In 1889, Eugene Kalt, an ophthalmologist in Paris, described contact lenses used as orthopedic appliances in the treatment of keratoconus6; keratoconus itself had been described by Nottingham in 1854.7 Kalt observed that the lenses changed the shape of the cornea, setting the groundwork that eventually led to orthokeratology and the use of contact lenses as a method for myopia control. Also in 1889, August Müller, a medical student in his ﬁnal year of formal training, created a scleral lens for himself to correct his own 14 D of high myopia.8
Müller attempted to avoid air bubbles under the lenses by inserting them underwater; this did not improve lens tolerance. He then tried having patients use cocaine eye drops prior to lens insertion, which did not improve corneal toxicity and also enhanced the risk of addiction. The use of physiologic saline solution to insert scleral lenses was described by Henri Dor in the 1890s and remained popular until the early 1940s.9 In 1912, Zeiss produced its first scleral lens diagnostic fitting set for use by ophthalmologists (Figure).1 In 1916, the first diagnostic fitting set designed specifically for keratoconus was produced.10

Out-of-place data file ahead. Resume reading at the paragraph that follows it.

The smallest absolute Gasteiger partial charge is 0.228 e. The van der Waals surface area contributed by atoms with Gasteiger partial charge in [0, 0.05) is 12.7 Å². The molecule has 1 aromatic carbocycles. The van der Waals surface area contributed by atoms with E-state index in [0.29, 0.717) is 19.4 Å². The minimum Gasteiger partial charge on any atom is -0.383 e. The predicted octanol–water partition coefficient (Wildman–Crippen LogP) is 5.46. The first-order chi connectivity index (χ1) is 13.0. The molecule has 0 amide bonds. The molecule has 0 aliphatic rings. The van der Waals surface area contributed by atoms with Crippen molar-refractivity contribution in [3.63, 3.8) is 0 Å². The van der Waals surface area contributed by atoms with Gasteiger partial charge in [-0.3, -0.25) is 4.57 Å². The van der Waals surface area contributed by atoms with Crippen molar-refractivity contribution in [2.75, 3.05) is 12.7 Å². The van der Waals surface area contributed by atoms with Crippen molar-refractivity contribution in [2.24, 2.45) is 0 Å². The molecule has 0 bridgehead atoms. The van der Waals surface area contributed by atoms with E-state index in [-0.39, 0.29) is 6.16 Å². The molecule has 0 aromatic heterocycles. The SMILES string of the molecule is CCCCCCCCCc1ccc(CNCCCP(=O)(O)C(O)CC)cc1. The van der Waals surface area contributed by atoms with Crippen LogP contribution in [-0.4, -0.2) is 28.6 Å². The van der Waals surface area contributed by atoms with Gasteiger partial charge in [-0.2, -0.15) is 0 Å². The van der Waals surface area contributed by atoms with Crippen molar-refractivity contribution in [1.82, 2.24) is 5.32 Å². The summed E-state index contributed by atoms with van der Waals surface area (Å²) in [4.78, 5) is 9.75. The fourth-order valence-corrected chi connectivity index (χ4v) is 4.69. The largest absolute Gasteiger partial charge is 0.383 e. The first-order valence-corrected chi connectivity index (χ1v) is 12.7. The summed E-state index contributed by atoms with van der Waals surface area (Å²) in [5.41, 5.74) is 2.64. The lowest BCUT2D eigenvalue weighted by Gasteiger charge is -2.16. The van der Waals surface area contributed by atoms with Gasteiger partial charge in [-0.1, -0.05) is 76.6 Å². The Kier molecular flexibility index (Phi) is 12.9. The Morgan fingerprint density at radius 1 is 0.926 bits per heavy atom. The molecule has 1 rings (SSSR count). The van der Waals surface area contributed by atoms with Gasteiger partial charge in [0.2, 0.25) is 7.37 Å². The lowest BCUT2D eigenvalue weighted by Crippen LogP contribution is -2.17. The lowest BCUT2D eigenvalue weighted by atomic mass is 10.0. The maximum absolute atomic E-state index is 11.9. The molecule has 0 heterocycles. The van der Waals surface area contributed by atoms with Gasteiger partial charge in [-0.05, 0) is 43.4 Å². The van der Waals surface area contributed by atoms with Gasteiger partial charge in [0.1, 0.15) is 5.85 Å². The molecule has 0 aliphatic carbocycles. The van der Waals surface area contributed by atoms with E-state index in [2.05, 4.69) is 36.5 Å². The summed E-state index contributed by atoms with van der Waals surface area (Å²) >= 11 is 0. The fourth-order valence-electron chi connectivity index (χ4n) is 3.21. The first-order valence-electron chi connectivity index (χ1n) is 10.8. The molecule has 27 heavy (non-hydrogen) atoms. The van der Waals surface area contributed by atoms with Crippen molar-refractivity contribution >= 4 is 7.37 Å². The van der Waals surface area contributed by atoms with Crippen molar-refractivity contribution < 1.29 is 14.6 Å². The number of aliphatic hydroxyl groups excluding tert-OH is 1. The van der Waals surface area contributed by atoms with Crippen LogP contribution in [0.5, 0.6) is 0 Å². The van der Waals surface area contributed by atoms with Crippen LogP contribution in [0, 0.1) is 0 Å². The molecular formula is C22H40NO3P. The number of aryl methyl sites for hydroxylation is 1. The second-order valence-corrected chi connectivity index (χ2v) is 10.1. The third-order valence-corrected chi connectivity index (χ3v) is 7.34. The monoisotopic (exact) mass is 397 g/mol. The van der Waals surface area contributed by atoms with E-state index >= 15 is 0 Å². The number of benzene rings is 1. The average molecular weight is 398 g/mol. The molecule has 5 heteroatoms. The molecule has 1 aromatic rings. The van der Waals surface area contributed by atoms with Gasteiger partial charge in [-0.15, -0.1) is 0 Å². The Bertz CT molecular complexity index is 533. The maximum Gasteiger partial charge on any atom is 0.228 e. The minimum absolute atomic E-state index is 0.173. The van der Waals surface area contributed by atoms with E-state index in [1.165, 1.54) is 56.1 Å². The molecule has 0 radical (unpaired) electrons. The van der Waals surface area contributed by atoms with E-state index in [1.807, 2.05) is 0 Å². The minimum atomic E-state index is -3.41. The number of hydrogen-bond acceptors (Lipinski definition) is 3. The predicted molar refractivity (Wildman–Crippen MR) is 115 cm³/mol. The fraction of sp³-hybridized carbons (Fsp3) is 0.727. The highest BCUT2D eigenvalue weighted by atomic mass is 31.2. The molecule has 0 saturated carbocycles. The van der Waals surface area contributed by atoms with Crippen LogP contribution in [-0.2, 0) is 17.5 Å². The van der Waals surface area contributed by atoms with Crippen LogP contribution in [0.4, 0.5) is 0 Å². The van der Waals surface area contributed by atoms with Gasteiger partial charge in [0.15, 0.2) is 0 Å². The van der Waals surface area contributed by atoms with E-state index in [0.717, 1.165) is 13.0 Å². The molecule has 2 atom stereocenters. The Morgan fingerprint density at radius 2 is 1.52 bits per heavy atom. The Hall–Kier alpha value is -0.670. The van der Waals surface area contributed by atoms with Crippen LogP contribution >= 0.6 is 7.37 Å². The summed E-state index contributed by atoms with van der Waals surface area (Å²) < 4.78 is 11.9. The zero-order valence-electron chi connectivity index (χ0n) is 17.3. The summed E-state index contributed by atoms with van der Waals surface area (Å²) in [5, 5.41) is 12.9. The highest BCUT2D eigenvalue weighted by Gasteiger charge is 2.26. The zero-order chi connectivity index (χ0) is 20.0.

MODERN SCLERAL LENSES
These visionary practitioners had a brilliant concept, but scleral lenses did not work very well at first. Shortcomings included lens-induced corneal edema due to poor transmissibility of oxygen, which eventually led to the discontinuation of lens wear due to corneal hypoxia. In addition, each lens was handmade and impossible to replicate in the event of breakage or loss.